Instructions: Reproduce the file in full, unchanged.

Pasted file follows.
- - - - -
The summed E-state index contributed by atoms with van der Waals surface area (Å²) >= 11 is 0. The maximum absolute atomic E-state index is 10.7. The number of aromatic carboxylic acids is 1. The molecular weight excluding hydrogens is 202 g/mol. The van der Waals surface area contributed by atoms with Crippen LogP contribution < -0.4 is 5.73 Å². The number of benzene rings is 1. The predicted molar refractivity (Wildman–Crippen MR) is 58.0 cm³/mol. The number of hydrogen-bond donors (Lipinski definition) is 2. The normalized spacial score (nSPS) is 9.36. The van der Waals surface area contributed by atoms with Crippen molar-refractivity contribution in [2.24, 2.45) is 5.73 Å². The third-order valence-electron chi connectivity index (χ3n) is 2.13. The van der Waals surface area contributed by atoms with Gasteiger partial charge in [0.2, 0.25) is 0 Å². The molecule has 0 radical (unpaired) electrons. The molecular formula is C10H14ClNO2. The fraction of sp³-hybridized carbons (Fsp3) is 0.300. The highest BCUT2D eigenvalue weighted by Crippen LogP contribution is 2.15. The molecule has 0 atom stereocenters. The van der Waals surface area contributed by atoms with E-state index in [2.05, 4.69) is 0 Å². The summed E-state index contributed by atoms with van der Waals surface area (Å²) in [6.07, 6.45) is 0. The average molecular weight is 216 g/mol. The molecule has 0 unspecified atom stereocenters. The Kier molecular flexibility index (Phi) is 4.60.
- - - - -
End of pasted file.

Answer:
The summed E-state index contributed by atoms with van der Waals surface area (Å²) >= 11 is 0. The maximum absolute atomic E-state index is 10.7. The number of aromatic carboxylic acids is 1. The molecular weight excluding hydrogens is 202 g/mol. The van der Waals surface area contributed by atoms with Crippen LogP contribution < -0.4 is 5.73 Å². The number of benzene rings is 1. The predicted molar refractivity (Wildman–Crippen MR) is 58.0 cm³/mol. The number of hydrogen-bond donors (Lipinski definition) is 2. The normalized spacial score (nSPS) is 9.36. The van der Waals surface area contributed by atoms with Crippen molar-refractivity contribution in [2.24, 2.45) is 5.73 Å². The third-order valence-electron chi connectivity index (χ3n) is 2.13. The van der Waals surface area contributed by atoms with Gasteiger partial charge in [0.2, 0.25) is 0 Å². The molecule has 0 radical (unpaired) electrons. The molecular formula is C10H14ClNO2. The fraction of sp³-hybridized carbons (Fsp3) is 0.300. The highest BCUT2D eigenvalue weighted by Crippen LogP contribution is 2.15. The molecule has 0 atom stereocenters. The van der Waals surface area contributed by atoms with E-state index in [2.05, 4.69) is 0 Å². The summed E-state index contributed by atoms with van der Waals surface area (Å²) in [6.07, 6.45) is 0. The average molecular weight is 216 g/mol. The molecule has 0 unspecified atom stereocenters. The Kier molecular flexibility index (Phi) is 4.60.